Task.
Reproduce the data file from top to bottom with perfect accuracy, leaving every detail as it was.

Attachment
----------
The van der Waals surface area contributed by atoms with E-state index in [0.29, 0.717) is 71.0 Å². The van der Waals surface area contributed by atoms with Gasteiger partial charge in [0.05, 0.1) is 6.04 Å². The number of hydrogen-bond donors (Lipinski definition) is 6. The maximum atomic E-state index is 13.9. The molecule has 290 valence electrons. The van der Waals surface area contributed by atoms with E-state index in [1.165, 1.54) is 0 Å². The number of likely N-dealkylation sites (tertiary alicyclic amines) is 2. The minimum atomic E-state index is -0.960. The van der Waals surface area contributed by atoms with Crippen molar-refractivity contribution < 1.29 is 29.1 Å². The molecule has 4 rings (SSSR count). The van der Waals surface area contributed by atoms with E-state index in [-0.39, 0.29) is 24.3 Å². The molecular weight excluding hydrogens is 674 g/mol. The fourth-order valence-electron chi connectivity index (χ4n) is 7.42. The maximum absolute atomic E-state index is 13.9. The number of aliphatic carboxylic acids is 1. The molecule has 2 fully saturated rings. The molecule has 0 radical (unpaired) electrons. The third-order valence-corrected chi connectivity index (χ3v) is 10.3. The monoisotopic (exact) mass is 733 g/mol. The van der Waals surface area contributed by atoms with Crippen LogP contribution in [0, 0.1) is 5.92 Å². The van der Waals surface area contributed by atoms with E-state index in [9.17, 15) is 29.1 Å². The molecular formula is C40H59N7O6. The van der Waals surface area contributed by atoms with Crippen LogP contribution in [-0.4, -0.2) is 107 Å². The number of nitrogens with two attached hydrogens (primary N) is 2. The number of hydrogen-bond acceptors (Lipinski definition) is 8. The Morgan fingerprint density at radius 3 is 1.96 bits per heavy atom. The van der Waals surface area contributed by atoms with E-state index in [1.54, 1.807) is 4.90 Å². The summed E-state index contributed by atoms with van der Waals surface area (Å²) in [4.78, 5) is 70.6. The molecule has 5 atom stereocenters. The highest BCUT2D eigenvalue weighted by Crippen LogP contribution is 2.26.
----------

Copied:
The van der Waals surface area contributed by atoms with E-state index in [0.29, 0.717) is 71.0 Å². The van der Waals surface area contributed by atoms with Gasteiger partial charge in [0.05, 0.1) is 6.04 Å². The number of hydrogen-bond donors (Lipinski definition) is 6. The maximum atomic E-state index is 13.9. The molecule has 290 valence electrons. The van der Waals surface area contributed by atoms with E-state index in [1.165, 1.54) is 0 Å². The number of likely N-dealkylation sites (tertiary alicyclic amines) is 2. The minimum atomic E-state index is -0.960. The van der Waals surface area contributed by atoms with Crippen molar-refractivity contribution < 1.29 is 29.1 Å². The molecule has 4 rings (SSSR count). The van der Waals surface area contributed by atoms with E-state index in [-0.39, 0.29) is 24.3 Å². The molecular weight excluding hydrogens is 674 g/mol. The fourth-order valence-electron chi connectivity index (χ4n) is 7.42. The maximum absolute atomic E-state index is 13.9. The number of aliphatic carboxylic acids is 1. The molecule has 2 fully saturated rings. The molecule has 0 radical (unpaired) electrons. The third-order valence-corrected chi connectivity index (χ3v) is 10.3. The monoisotopic (exact) mass is 733 g/mol. The van der Waals surface area contributed by atoms with Crippen LogP contribution in [0, 0.1) is 5.92 Å². The van der Waals surface area contributed by atoms with E-state index in [9.17, 15) is 29.1 Å². The molecular formula is C40H59N7O6. The van der Waals surface area contributed by atoms with Crippen LogP contribution in [-0.4, -0.2) is 107 Å². The number of nitrogens with two attached hydrogens (primary N) is 2. The number of hydrogen-bond acceptors (Lipinski definition) is 8. The Morgan fingerprint density at radius 3 is 1.96 bits per heavy atom. The van der Waals surface area contributed by atoms with E-state index in [1.54, 1.807) is 4.90 Å². The summed E-state index contributed by atoms with van der Waals surface area (Å²) in [4.78, 5) is 70.6. The molecule has 5 atom stereocenters. The highest BCUT2D eigenvalue weighted by Crippen LogP contribution is 2.26.